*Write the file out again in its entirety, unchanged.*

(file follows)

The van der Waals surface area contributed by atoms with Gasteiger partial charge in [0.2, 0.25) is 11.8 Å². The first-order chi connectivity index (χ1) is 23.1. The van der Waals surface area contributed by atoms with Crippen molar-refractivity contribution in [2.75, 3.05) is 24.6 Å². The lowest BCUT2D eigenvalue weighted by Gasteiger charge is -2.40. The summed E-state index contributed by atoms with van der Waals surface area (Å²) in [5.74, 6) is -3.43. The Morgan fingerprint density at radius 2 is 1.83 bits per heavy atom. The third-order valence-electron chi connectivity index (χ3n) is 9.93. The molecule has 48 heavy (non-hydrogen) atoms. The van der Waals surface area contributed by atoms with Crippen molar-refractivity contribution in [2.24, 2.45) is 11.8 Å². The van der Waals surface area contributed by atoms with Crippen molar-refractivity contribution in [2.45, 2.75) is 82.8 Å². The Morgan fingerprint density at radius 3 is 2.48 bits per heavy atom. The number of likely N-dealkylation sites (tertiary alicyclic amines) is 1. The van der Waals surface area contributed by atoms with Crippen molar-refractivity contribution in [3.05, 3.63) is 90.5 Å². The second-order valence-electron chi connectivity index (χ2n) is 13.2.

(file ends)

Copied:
The van der Waals surface area contributed by atoms with Gasteiger partial charge in [0.2, 0.25) is 11.8 Å². The first-order chi connectivity index (χ1) is 23.1. The van der Waals surface area contributed by atoms with Crippen molar-refractivity contribution in [2.75, 3.05) is 24.6 Å². The lowest BCUT2D eigenvalue weighted by Gasteiger charge is -2.40. The summed E-state index contributed by atoms with van der Waals surface area (Å²) in [5.74, 6) is -3.43. The Morgan fingerprint density at radius 2 is 1.83 bits per heavy atom. The third-order valence-electron chi connectivity index (χ3n) is 9.93. The molecule has 48 heavy (non-hydrogen) atoms. The van der Waals surface area contributed by atoms with Crippen molar-refractivity contribution in [2.24, 2.45) is 11.8 Å². The van der Waals surface area contributed by atoms with Crippen molar-refractivity contribution in [2.45, 2.75) is 82.8 Å². The Morgan fingerprint density at radius 3 is 2.48 bits per heavy atom. The number of likely N-dealkylation sites (tertiary alicyclic amines) is 1. The van der Waals surface area contributed by atoms with Crippen molar-refractivity contribution in [3.05, 3.63) is 90.5 Å². The second-order valence-electron chi connectivity index (χ2n) is 13.2.